Before I brush my teeth, I will think of one thing I’m grateful for today.

These new habits are more likely to be achieved when they are associated with habits of everyday living.

Start Self-Monitoring.

Not every goal you create will seamlessly fit into your busy life, but that doesn’t mean you need to throw it out the window. Be sure to reflect on your goal as the year goes on and be prepared to alter aspects of it to make sure its achievable within your lifestyle. Intentionally scheduling moments for self-reflection is vital in goal attainment and will ensure that the actions you take towards your goals become ingrained habits. Regularly assess your progress, celebrate achievements, and learn from setbacks. Solicit feedback from mentors, peers, or even self-assessment tools to gain valuable insights.


In a world where the pace is relentless, approaching goals in a healthy, meaningful and intentional way is the key to success. By incorporating these tips into your new years resolutions, you can transform aspirations into visible achievements and maintain your wellbeing as a priority along the way. Share these strategies with your team, and make a collective commitment to prioritise your mental health as part of your goal-setting throughout the year to create a sustainable roadmap to a thriving professional life.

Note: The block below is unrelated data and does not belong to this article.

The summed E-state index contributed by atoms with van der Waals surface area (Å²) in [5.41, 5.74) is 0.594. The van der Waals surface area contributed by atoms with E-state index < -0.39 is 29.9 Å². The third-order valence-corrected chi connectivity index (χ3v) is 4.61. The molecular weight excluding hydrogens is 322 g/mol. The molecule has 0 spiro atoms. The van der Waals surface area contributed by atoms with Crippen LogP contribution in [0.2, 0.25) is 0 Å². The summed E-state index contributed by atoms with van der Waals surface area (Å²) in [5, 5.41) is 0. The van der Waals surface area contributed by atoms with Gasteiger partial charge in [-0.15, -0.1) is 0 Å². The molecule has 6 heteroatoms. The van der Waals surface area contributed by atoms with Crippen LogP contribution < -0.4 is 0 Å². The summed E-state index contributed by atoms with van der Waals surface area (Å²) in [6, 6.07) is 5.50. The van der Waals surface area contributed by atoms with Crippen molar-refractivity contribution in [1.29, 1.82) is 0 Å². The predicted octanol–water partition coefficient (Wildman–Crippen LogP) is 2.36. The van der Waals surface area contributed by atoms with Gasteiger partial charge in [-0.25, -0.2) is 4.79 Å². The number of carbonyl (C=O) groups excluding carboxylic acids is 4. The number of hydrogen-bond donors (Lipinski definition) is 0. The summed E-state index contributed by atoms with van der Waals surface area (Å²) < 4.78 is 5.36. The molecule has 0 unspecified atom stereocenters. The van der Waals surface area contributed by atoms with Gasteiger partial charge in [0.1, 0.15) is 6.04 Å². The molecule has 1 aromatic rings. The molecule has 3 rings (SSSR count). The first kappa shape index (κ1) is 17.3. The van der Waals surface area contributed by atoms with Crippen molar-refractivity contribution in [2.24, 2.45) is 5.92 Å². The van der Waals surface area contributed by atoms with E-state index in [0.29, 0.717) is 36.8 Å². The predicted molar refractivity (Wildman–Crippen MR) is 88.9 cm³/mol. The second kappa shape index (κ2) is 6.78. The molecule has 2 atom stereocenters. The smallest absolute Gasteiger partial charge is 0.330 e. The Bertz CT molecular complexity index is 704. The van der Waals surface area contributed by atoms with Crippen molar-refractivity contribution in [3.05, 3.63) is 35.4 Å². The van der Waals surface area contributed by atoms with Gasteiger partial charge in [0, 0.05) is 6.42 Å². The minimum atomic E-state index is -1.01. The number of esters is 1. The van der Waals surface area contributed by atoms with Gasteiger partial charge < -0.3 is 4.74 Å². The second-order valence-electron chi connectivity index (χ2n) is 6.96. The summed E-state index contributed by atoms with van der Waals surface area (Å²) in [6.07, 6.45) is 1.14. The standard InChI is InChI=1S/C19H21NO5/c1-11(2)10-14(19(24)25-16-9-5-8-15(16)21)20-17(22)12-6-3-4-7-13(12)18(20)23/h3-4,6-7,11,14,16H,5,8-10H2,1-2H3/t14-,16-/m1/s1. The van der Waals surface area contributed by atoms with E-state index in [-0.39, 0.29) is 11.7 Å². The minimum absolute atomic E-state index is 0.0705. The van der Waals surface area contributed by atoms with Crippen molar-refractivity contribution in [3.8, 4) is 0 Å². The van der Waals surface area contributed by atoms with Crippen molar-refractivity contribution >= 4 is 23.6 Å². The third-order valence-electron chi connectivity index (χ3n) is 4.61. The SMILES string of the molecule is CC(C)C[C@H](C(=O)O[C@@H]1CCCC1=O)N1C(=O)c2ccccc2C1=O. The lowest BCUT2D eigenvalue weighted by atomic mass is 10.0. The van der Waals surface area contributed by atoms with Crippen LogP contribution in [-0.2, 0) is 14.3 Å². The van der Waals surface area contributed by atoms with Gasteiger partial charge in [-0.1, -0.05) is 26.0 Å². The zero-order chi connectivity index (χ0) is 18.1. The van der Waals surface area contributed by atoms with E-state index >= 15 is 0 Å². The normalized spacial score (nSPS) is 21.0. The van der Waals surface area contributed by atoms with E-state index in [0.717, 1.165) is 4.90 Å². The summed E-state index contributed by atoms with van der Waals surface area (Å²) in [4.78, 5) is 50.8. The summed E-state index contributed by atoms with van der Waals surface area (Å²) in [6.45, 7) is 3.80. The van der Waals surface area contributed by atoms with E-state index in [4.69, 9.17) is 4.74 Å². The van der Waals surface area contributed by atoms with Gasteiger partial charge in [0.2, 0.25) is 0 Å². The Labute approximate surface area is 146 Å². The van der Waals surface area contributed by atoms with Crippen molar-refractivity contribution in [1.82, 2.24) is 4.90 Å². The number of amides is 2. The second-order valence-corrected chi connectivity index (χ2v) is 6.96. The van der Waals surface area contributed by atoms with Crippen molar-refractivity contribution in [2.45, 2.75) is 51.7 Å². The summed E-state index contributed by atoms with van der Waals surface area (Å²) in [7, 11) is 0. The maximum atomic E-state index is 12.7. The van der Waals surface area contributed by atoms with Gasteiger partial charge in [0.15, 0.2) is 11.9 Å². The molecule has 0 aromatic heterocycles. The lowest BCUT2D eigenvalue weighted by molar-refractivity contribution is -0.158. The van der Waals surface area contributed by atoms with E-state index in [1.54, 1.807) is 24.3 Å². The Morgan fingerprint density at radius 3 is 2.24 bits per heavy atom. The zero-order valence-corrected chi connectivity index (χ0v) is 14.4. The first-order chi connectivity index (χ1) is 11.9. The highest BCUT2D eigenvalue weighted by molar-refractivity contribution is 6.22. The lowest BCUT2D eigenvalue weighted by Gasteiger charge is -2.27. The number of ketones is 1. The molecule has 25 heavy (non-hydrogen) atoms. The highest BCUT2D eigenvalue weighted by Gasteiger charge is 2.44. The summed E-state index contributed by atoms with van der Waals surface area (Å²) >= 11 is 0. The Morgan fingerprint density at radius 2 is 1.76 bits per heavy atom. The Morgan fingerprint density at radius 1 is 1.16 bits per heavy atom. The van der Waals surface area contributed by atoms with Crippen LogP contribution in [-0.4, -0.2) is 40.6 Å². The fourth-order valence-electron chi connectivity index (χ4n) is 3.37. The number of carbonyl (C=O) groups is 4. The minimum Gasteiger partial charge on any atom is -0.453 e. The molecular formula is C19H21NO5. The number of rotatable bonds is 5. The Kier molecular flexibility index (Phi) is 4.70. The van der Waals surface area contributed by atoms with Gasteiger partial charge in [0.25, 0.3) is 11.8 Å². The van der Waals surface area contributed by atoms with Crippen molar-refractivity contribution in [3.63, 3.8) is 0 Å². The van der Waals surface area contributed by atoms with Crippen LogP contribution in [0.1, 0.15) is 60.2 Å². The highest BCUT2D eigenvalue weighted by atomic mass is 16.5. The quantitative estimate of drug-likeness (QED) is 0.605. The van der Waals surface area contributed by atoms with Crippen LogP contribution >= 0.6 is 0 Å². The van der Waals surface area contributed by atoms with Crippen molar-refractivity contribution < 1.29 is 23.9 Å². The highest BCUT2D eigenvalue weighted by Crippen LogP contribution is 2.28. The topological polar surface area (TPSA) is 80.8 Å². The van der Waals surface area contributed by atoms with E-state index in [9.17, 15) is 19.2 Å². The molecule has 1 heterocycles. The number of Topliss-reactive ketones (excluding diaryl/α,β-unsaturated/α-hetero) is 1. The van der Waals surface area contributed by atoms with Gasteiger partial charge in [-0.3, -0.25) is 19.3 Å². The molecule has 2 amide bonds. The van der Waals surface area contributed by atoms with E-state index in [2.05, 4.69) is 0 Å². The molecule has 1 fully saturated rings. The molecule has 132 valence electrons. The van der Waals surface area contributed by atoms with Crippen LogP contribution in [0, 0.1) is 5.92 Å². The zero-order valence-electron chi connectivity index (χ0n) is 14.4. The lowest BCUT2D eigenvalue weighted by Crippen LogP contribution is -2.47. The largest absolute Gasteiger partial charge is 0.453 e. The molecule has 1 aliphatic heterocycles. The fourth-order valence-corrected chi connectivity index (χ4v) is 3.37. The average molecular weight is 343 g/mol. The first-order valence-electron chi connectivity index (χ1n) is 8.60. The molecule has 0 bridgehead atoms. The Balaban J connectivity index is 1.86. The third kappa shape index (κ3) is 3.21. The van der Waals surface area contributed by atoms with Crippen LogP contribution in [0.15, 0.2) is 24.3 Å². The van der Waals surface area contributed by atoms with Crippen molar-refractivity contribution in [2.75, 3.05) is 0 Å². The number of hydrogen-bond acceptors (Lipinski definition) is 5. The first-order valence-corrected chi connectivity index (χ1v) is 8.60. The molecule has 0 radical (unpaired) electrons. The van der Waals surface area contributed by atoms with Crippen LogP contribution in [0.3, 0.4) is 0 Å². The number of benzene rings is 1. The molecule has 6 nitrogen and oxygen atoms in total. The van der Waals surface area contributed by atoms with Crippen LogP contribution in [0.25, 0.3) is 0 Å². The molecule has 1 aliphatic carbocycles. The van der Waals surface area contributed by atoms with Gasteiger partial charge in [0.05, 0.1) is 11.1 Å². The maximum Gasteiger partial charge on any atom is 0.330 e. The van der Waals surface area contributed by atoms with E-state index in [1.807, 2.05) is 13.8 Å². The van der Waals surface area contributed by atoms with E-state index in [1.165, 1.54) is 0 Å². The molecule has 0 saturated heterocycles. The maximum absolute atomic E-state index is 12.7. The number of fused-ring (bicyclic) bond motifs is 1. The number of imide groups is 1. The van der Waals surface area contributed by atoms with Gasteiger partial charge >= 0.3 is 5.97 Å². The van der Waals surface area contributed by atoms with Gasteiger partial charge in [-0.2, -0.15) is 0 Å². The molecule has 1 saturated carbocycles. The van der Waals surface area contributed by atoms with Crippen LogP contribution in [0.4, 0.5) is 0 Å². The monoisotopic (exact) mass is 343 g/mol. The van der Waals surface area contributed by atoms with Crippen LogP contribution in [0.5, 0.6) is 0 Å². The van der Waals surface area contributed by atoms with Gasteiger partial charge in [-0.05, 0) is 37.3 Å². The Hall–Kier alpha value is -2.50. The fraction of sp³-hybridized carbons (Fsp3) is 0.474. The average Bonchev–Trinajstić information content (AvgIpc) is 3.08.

[1] Sheldon, K. M., & Elliot, A. J. (1999). Goal striving, need satisfaction, and longitudinal well-being: The self-concordance model. Journal of Personality and Social Psychology, 76(3), 482-497.

[2] Zenger, J. 2019. Developing Strengths or Weaknesses. Zenger Folkman. 

[3] Dweck, C. S. (2006). Mindset: The new psychology of success. Random House.

[4] Clear, J. (2020). How to Build New Habits by Taking Advantage of Old Ones.